T Nation

U.S. Drug Policy Would Be Imposed Globally By New House Bill


#1

A new level of insanity?

I think so.


#2

...and we're back at the witch-craft heresy trials.


#3

World, I am proud to be born in America, but these fucking idiots do not represent me in any shape, form, or fashion. What a joke.


#4

And it is sponsored by a Republican. Where did the party of liberty go? Let me decide what I can and can't do with my life. Way bigger issues to worry about than this bullshit.


#5

I am beyond curious what the inside reason for this is. It would make more sense if there was a specific group the government was trying to get at. I really doubt they would enforce this for the average Jo. It just doesn't make sense.


#6

Oh look, more unenforceable laws to make it look like our elected officials are doing something.


#7

x2


#8

A somewhat relevant tidbit: dutch government decided to place cannabis with a THC content higher than 15% on list 1. Cannabis with high THC content is now a harddrug.

Times are a changing and it's not good.


#9

This shit pisses me off


#10

Where are those conservative values


#11

The law is a reaction to a 2007 case in which the 11th Circuit U.S. Court of Appeals threw out the convictions of two men who planned the transfer of cocaine from a Colombian drug cartel to a Saudi prince for distribution in Europe. Though the men planned the transaction from Miami, the court found that because the cocaine never reached the U.S. and was never intended to reach the U.S., the men hadn't committed any crime against the United States.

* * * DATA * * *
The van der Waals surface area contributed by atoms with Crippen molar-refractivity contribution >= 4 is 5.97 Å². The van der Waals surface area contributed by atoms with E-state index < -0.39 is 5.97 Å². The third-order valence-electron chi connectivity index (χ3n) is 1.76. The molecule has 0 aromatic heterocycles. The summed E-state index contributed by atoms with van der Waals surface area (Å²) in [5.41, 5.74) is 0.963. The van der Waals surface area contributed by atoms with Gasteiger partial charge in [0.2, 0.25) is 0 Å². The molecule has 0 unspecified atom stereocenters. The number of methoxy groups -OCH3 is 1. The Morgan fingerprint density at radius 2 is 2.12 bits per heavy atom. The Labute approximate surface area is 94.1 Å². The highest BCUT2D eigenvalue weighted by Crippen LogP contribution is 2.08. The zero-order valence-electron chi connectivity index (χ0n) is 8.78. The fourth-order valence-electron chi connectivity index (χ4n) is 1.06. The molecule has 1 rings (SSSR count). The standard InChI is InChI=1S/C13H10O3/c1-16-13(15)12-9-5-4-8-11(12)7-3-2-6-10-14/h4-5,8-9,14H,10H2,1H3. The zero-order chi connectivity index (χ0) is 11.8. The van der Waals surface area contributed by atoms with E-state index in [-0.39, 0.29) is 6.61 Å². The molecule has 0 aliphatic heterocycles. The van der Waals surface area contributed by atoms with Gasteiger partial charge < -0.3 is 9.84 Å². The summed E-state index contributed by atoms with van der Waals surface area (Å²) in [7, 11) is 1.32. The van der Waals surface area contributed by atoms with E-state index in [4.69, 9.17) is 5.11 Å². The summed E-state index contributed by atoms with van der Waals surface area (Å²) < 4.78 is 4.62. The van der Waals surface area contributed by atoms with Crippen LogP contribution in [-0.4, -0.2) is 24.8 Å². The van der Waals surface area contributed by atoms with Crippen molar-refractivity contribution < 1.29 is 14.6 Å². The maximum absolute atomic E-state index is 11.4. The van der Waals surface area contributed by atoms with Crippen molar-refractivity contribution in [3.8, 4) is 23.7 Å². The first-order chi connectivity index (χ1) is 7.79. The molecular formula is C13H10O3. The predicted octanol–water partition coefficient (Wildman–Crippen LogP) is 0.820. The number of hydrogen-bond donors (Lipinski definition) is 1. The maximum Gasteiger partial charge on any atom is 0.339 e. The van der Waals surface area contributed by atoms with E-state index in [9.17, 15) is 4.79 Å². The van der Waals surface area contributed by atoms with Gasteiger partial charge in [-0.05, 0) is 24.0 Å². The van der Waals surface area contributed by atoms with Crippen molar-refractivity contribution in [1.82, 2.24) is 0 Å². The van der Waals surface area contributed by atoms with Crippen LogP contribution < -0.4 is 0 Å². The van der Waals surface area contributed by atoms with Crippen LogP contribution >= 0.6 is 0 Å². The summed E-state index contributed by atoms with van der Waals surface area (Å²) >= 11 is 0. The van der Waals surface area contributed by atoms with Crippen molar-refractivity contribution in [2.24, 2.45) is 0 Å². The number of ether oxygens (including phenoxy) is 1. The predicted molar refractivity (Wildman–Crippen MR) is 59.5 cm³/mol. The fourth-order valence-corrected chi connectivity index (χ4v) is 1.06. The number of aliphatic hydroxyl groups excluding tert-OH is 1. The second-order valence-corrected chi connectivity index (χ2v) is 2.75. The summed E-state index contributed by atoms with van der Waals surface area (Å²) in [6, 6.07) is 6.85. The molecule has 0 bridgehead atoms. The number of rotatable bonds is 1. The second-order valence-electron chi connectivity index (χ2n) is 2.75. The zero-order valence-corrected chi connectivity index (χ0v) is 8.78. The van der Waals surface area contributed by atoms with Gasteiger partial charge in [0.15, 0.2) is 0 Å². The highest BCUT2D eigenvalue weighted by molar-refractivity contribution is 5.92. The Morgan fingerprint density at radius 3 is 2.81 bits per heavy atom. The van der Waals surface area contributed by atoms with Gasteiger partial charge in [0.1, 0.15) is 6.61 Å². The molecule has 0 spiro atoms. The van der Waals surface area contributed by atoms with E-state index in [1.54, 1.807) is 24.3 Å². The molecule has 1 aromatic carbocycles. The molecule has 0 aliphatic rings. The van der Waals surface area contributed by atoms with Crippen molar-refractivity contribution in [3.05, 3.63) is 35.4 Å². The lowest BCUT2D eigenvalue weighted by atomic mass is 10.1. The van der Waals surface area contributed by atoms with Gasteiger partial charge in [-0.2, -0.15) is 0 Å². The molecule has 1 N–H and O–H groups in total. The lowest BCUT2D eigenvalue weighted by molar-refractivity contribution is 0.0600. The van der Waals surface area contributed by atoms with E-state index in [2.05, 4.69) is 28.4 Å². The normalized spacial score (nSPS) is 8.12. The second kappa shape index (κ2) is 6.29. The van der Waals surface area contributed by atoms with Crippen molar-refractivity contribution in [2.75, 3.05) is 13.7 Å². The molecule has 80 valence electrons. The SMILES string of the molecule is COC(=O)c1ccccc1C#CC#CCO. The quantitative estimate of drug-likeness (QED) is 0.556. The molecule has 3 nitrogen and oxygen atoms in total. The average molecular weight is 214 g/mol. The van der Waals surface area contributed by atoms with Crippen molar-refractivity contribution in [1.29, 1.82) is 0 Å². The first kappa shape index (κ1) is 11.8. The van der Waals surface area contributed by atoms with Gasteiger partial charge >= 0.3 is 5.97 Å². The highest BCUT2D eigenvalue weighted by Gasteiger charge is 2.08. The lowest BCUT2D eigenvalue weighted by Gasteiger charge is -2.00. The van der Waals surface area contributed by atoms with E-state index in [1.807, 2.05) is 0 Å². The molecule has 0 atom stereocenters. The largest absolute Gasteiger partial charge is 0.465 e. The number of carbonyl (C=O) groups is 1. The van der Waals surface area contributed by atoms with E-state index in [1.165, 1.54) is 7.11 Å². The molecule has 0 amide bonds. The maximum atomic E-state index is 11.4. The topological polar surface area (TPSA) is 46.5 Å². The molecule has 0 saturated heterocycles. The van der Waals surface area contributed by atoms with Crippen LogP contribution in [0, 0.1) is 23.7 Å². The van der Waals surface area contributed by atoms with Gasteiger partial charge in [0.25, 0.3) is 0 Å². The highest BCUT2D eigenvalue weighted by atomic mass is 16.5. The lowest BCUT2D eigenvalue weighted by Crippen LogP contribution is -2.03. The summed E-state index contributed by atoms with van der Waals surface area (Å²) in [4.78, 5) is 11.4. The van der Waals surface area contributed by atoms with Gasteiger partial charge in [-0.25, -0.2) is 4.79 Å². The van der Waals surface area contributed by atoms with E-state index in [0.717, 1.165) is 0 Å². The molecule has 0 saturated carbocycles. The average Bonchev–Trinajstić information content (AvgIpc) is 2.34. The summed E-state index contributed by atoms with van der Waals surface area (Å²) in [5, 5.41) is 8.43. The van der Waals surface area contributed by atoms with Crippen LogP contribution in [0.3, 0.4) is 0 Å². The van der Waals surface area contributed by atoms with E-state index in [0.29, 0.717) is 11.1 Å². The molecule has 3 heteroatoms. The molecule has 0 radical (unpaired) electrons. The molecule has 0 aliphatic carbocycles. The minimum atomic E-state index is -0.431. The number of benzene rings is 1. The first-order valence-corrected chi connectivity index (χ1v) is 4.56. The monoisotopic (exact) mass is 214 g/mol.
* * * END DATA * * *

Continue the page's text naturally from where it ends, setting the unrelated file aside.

From the article posted.

overreaction

I don't trust that they wouldn't attempt to enforce on the occasional average joe.


#12

A few years ago I could go ten miles offshore, be in international water and do whatever the fuck I wanted, as long as i didn't get caught on the way out.

Now it's 200 miles, way out of range. So, if this shit is imposed internationally, who gives a fuck. Amsterdam will be ruined but it was only worth one trip.

Nothing will change for me, here in the USA, fuck everyone else.


#13

Unless there was a huge monetary payoff for doing so, I'd think the legal process would be more expensive than the fines you'd get from someone planning to use marijuana in Holland. I could be wrong. I suspect this law was created to crack down where the big dollars are (as exemplified by the above case). It's still a bad move from a monetary standpoint though. Wouldn't we want these people to sell drugs on foreign soil and bring the money to America? I'm just saying- bad move in a time of economic discomfort.


#14

I'm sure the legal process would cost much more, but I am cynical when it comes to our government's ability to fight the so called war on drugs.


#15

Frankly I believe the US Gov't propagates the international drug trade.

Anybody been watching the news regarding the ATF, US gun brokers and Mexican Cartels?

Anyone believe there is more to the story than the "tag and track" bullshit?

Maybe tax revenue and "black budgets"?

And wouldn't international domination/manipulation make imperialistic sense?


#16

I don't think even our government believes they will ever be successful on the war on drugs. These are Harvard graduates. They aren't THAT stupid. There has to be some way that the government is actually benefiting from the war on drugs, or I can't think of another reason that they'd possibly continue to invest in it.


#17

This makes more sense than investing effort in caring whether or not a couple will consume a non-fatal substance in another country.


#18

Well, it does create lots of jobs!


#19

40 billion dollars worth of jobs.


#20

Whoa! Link? I'm interested in this.